2020 Norco Sight - We Ride the Radical New Geometry of this Next-Generation Trail Bike 11

Fear no trail. With enough suspension travel to tackle any descent after a hard climb, and the geometry to optimize it all, the 2020 Norco Sight aims to set up riders for absolute trail domination.

2020 Norco Sight - We Ride the Radical New Geometry of this Next-Generation Trail Bike

The 150mm trail/all-mountain bike market is fiercely competitive as new contenders step up their game to make this category of bike more versatile, albeit, with a greater emphasis on descending prowess.Hot on the heels of their new Optic, the 2020 Norco Sight is a bold offering from the Canadian brand and has been reimagined from the ground up with an entirely new and boundary pushing geometry.


Highlights

  • Carbon frame with alloy chainstay (tested)
  • Aluminum frame options
  • 27.5-inch or 29-inch wheel options
  • Sizes small through extra-large
  • 160mm travel fork, 150mm travel frame
  • All-new, aggressive geometry
  • Internal cable routing
  • Custom build kits through Build Your Ride, Ride Your Build program
  • Women's specific builds available
  • Four-piston brakes on all models
  • Most models equipped with Maxxis EXO+ casing
  • Downtube features shuttle guard and bottom bracket protection
  • A plethora of custom build options via Build Your Ride, Ride Ride Build program


Ride Aligned

The 2020 Sight uses a new approach from Norco that they have dubbed "Ride Aligned," the short of the long is that Norco built proprietary, in-house software to develop a bike geometry that is focused on a rider's weight distribution via fit, geometry, suspension and final setup. Norco compiled a ton of data and built up a system of geometry and bike setup that they feel optimizes on trail performance and bike fit. To help, they have a web page dedicated to getting riders properly set up on their new Sight. Norco's new geometry is a touch more radical than most of the major players in the game with a proportionally longer reach, lower seat tube and slacker head angle combination than possibly any other major bike-shop brand.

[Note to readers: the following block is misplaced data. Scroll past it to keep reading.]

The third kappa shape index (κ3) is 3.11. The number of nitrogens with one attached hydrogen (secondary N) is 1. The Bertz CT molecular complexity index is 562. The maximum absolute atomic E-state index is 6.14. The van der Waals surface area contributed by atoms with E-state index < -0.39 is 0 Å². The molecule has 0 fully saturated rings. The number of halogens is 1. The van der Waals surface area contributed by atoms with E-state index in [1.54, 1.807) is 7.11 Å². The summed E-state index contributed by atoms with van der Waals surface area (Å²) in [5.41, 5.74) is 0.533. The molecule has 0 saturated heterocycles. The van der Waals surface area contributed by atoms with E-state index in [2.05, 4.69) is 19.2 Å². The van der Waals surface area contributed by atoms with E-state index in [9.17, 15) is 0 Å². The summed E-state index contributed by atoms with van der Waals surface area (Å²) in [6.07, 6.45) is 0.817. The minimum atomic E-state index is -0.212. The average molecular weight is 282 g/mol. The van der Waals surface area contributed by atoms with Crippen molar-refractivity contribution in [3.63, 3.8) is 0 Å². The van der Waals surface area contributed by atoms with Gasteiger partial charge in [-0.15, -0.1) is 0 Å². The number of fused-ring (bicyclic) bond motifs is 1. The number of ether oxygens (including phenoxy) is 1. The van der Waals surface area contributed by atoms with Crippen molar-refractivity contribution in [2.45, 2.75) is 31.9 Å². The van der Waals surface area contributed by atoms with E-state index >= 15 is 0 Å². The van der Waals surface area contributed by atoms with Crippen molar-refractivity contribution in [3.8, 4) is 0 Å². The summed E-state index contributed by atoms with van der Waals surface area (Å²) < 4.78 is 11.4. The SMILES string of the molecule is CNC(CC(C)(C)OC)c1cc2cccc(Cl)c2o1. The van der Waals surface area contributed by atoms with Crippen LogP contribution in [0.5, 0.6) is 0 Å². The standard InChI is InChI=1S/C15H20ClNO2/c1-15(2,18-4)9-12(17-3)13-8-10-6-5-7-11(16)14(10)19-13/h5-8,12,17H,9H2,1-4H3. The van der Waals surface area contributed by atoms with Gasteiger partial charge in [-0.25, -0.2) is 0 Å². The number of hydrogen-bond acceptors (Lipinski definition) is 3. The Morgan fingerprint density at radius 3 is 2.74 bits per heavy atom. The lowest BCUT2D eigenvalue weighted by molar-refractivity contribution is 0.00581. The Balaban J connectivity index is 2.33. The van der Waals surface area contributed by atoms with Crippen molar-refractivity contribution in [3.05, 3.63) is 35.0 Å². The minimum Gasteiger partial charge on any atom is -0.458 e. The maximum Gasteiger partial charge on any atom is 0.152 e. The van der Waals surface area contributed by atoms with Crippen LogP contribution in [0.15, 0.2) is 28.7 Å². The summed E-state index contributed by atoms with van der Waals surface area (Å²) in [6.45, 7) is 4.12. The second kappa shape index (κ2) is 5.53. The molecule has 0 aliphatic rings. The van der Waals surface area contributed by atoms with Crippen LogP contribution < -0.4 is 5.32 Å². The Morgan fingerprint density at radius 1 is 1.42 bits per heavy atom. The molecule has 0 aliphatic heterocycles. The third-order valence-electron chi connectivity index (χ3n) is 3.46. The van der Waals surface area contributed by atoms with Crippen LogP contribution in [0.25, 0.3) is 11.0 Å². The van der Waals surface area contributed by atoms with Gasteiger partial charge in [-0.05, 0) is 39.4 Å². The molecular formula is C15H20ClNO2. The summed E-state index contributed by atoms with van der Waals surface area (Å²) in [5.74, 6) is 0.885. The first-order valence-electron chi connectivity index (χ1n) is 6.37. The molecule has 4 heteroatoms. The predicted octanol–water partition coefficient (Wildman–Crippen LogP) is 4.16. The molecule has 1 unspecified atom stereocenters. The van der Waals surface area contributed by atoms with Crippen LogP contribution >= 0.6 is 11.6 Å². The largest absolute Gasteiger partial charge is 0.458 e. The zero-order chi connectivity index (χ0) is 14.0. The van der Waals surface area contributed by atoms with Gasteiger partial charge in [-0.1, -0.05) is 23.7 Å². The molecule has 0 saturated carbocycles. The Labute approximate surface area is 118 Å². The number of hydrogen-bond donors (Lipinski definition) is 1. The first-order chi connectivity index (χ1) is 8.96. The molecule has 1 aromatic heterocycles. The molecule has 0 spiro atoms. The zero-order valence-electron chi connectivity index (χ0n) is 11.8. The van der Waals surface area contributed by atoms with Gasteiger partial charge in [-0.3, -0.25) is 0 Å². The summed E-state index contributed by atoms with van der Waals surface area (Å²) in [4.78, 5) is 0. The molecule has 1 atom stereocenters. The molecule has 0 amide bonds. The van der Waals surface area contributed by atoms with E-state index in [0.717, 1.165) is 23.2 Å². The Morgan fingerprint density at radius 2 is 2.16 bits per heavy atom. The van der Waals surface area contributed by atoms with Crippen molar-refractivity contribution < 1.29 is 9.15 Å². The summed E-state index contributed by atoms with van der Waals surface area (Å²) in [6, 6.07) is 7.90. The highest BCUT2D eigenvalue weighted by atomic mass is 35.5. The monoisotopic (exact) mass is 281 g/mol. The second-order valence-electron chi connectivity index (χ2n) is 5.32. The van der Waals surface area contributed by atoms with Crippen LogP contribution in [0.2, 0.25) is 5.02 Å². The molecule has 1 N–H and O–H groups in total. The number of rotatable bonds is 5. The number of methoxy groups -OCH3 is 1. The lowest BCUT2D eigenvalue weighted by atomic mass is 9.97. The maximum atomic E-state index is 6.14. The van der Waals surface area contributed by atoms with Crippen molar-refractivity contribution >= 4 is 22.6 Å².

Norco engineers evolved the Gravity Tune concept to consider the rider’s center of gravity for each frame size, giving consistent weight distribution at the contact patch across the entire size range. By carefully selecting reach and seat tube angles along with precise steering geometry we were able to create the distinct mix of crisp, confident handling and maximum grip on climbs and descents.
Ride Aligned frame geometry places the rider’s center of gravity – both seated and standing – at an optimum position for ideal weight distribution between the wheels for maximum grip and control. This means tack-sharp tire traction during the entire ride: whether grinding up or pinning it down.

 Part of the Ride Aligned system is a new approach to suspension kinematics. As shown in the charts below (text provided by Norco) they sought to find balance in wheel force and suspension activation, as to optimize trail performance.

The Sight suspension was developed by looking at wheel forces and energy absorbed by the air spring, rather than leverage alone. Wheel force curves provide a complete picture of spring forces that factors in both air can properties and volume spacer configurations.
By carefully balancing the overall progression of the system we can optimize the wheel force curve to maximize spring support in the midstroke portion of the travel while still absorbing the same overall energy as a more progressive suspension design on larger impacts.